The record Sweat Stained Fancy Heaps for First-Rate Ladies by Ritualistic School Of Errors (RESIPISCENT RSPT029) arrives in a shocking full-colour gatefold digipack, showing the paintings of this music’s creator, Gregory Jacobsen. With the help of some far-out collaborators on acoustic instruments and zany vocals, he’s created a species of absurdist musical theatre full of noises that verge on the comic as they sometimes emulate embarrassing bodily eructations. Jacobsen’s paintings likewise exhibit a near-obsessive interest in the juiciness of the human anatomy (especially when engaged in sexual activity), and his ultra-detailed paintings draw many a connection between intestines, decaying fruits, and the flesh of sea creatures. Frankly, a bizarre disc, verging on repulsive.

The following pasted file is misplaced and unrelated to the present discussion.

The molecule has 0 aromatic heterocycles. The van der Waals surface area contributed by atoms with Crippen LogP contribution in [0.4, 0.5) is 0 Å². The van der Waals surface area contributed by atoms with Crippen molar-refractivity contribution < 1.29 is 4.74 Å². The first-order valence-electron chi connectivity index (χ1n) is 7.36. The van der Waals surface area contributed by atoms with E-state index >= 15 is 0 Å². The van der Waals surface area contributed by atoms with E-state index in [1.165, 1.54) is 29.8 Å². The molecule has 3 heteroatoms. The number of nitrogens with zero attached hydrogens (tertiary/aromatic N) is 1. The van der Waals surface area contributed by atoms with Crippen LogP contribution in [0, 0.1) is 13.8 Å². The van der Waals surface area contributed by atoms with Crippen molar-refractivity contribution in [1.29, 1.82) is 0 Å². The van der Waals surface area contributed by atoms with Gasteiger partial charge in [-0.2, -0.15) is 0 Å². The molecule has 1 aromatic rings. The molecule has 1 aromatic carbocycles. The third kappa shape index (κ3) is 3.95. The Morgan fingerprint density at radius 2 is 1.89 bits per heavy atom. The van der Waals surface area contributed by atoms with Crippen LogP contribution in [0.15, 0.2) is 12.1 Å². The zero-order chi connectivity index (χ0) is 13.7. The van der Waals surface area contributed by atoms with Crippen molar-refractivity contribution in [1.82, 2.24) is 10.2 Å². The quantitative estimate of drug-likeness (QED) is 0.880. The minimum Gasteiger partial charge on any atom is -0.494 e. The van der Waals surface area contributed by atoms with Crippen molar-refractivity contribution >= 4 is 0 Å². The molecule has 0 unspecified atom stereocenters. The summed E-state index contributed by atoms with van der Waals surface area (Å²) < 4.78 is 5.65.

American loopsters Gary Young and Arthur Harrison call themselves Music From The Film, under which name they have released World War Tree. This crazy record features an enormous amount of instruments, voice samples, mutilated melodies and twisted songs. Packed with incident, to say the least; given time, its chaotic surface may resolve itself in your ears.

Couple of choice items from Last Visible Dog for those who enjoy New Zealand punk; The Terminals’ Little Things (LVD 123) is a reissue of their third LP from 1995, featuring the talents of Peter Stapleton and Brian Crook with a set of dour, oppressive songs played by a band determined to lift themselves from the mire of depression using rhythm alone. Monsters and Miasmas (LVD 136) by The Renderers is a more recent record by Brian Crook and his cohorts, a combination of raucous psychedelic guitar rock and jet-black folk songs.